Did Manipulation Of Facebook Ads Result In Brexit & Trump Being Elected?

At first glance, that headline sounds pretty unrealistic, doesn’t it? How could Facebook ads sway the majority of Americans and Brits to do the unthinkable and vote for Trump and Brexit respectively?

But it happened. And now the information that is unravelling makes for scary, but unsurprising reading.


Let’s start at the very top. Facebook says that it has over 2 billion active users. In the middle of 2016, that figure was closer to 1.8 billion people.

Using Facebook’s Ad Manager, we can see that if we set up an ad to target everyone on Facebook in the USA, we would reach 150 – 200 million monthly active users, or around 52% of the US population. Pretty powerful stuff.

Facebooks Ads - Reach US audience

In the UK, using the same platform, Facebook says we could reach 35 – 40 million monthly active people. So if we ran a Facebook ad with the right budget, we could reach over 55% of the UK population.

Brands and agencies use the Facebook ad platform to reach many of those users every day, through Custom Audience targeting, pushing products, messaging, images and videos to the masses. Now imagine if the ads were used to push political misinformation and divisive messaging about key topics…


I know what you’re thinking. Even if someone did spend a lot of budget on Facebook ads, there’s no way they could swing the majority opinion of two of the biggest nations on Earth. You might be right. There was probably a lot more too it. But then again, never underestimate the power of data.

Did you know what the Vote Leave campaign spent almost half of their campaign budget (£3.5 million) on targeted social media ads?

That’s got your attention hasn’t it?

Vote Leave officials said the company they had used to spend the budget on social ads had been “instrumental” in securing the Brexit vote in the referendum in June 2016. This was done through developing sophisticated models to relentlessly hone, and target the right people, using the campaign’s online messaging.

Social psychology, campaign messaging and data analytics at its finest.

Have a peek at these articles for some further reading:




It’s the headline that simply won’t disappear from the news: President Trump’s connections with Russia.

Much like Brexit, all the major players are having to be transparent and go public with their data for what actually happened in the run up to Trump’s election. The situation has got that serious that in October 2017, all three of the big digital players – Google, Facebook and Twitter – appeared at a tribunal, and were grilled by Congress to help them understand how Russian-led ads were essentially used to sway opinions in the 2016 US Election.

The facts so far are pretty staggering.

Last week Facebook announced Russia-backed content reached as many as 126 million Americans on during and after the 2016 presidential election. Roughly 80,000 posts were received by 29 million Americans directly, but reached a much bigger audience after being shared, liked and commented on.

Facebook say this number was less, but it’s still significant. As for Twitter, they found roughly 200 accounts believed to be tied to some of the same Russian-linked sources that purchased ads on Facebook. It has also been reported that many of these accounts were using bots to manipulate follower numbers, and hence reach of their messaging.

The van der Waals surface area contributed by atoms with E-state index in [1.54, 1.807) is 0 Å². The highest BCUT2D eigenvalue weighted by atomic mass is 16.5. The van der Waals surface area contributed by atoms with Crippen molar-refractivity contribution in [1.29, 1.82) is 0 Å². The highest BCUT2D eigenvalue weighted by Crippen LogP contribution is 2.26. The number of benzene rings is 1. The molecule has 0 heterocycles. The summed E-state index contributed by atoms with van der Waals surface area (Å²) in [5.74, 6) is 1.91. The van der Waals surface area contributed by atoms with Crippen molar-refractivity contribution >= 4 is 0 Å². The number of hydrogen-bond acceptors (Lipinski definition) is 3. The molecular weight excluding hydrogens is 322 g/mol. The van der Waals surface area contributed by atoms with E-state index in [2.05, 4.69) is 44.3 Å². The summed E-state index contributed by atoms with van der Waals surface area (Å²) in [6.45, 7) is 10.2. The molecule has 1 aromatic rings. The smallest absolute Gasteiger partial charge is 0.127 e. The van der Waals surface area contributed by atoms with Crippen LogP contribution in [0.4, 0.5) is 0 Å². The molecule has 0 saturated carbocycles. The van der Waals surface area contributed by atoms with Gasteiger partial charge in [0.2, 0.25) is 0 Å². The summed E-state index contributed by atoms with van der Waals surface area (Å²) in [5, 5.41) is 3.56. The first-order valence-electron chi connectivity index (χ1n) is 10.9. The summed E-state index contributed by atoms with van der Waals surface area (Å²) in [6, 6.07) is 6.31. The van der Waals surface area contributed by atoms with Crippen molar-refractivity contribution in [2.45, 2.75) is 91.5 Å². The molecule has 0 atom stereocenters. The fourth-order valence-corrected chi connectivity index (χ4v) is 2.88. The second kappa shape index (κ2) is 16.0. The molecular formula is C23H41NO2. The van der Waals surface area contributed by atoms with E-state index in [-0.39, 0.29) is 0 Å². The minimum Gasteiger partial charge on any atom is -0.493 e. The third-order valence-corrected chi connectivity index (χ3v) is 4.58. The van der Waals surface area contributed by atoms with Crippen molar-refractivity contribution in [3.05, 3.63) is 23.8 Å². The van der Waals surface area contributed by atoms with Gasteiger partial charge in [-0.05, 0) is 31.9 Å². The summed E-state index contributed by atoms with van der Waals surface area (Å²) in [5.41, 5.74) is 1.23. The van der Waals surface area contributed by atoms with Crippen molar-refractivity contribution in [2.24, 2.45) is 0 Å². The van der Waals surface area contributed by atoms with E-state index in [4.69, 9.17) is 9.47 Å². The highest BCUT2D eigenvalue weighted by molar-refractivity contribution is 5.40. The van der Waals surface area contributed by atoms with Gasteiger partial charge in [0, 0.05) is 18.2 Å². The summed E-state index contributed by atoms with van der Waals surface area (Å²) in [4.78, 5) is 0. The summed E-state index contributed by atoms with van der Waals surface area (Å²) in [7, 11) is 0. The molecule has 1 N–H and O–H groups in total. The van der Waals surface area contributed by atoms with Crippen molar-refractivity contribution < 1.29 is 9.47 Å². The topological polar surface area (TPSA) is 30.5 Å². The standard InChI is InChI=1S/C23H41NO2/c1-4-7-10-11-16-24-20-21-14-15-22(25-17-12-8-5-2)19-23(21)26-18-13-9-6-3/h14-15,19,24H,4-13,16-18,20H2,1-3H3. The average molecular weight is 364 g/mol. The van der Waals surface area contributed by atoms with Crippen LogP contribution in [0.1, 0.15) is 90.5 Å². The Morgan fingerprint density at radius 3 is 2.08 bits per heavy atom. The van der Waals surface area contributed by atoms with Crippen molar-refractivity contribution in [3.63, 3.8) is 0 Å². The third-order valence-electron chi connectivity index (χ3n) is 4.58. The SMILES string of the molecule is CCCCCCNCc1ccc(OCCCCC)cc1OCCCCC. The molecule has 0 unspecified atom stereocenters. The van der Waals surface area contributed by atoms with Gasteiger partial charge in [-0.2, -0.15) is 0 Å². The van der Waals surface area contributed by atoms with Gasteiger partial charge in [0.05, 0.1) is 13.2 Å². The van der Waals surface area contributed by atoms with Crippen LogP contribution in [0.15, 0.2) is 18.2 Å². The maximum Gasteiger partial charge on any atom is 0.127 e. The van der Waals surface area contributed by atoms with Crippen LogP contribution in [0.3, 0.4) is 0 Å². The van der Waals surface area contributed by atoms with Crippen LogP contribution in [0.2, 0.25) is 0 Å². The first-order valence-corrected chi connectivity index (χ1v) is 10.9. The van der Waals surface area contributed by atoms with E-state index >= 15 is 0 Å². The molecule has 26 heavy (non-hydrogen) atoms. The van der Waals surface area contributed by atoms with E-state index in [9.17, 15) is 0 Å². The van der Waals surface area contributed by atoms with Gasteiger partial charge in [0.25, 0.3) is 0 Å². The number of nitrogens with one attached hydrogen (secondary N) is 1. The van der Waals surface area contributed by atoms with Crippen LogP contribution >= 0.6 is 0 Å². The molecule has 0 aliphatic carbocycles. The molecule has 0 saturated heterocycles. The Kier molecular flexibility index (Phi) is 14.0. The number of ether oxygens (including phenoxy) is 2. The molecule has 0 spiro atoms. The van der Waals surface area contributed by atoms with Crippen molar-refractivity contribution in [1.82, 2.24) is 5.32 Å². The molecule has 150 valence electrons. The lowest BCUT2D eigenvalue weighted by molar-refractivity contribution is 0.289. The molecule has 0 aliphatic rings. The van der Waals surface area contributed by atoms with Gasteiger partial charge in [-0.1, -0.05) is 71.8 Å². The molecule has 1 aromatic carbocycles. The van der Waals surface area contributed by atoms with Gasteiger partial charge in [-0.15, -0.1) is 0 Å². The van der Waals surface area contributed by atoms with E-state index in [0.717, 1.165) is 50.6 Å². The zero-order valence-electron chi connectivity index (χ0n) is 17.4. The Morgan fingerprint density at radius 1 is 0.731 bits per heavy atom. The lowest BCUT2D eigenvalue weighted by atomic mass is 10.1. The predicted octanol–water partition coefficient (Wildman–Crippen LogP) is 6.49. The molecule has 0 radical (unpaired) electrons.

If you then consider research has found that 67% of all Americans get their news from social media, then you can quickly see a picture building of how specific messaging can influence opinion.


You would think so, right? In this day and age it should be pretty easy for Facebook to spot someone in Russia setting up an ad account, then targeting the US population…right? Not so, apparently.

Facebook have said they review millions of ads each week, and about 8 million people report ads to them each day – simply put, they can’t catch all of the bad ads.

As Fortune reported, blocking ads that are created by foreign organisations, targeted to key election states is a no-brainer. And if new social media accounts have no linked website and do not list physical offices anywhere, why on Earth would Facebook let them purchase advertising?

The second problem is algorithms. Both Google and Facebook blamed algorithms for certain ‘undesirable activity’ on their networks. The crux of the problem here is that the algorithms find it difficult to determine the veracity, credibility and intention of the content. This is an area all the three big digital players have said they are going to work on to ensure similar future political scenarios are not repeated.

The last problem are bots. We blogged about Instagram bots earlier this year, and despite the blatant violation of their terms and conditions, Twitter and Instagram are swamped by them. Both platforms know that a significant proportion of their accounts are trolls and bots, but as mentioned in that blog post, Twitter and Facebook-owned Instagram are public listed companies – any negative commentary about account numbers and inflated engagement would hurt their stock price, which is partly why almost nothing has been done about the problem.


The Congress hearings will continue, and there will be a drip feed of information that filters down from Google, Facebook and Twitter.

Could the same thing happen again? Quite possibly, but it depends on how quickly Facebook and the others sure up their algorithms and crackdown on fake accounts, divisive messaging and foreign ad funding.

Trump will be in power for another 3 years, and Theresa May is in power for the time being, so we’re probably a few years off another major election. The social media space moves incredibly quickly, but here’s hoping Facebook and Twitter will be ready for the similar ad tactics next time around.

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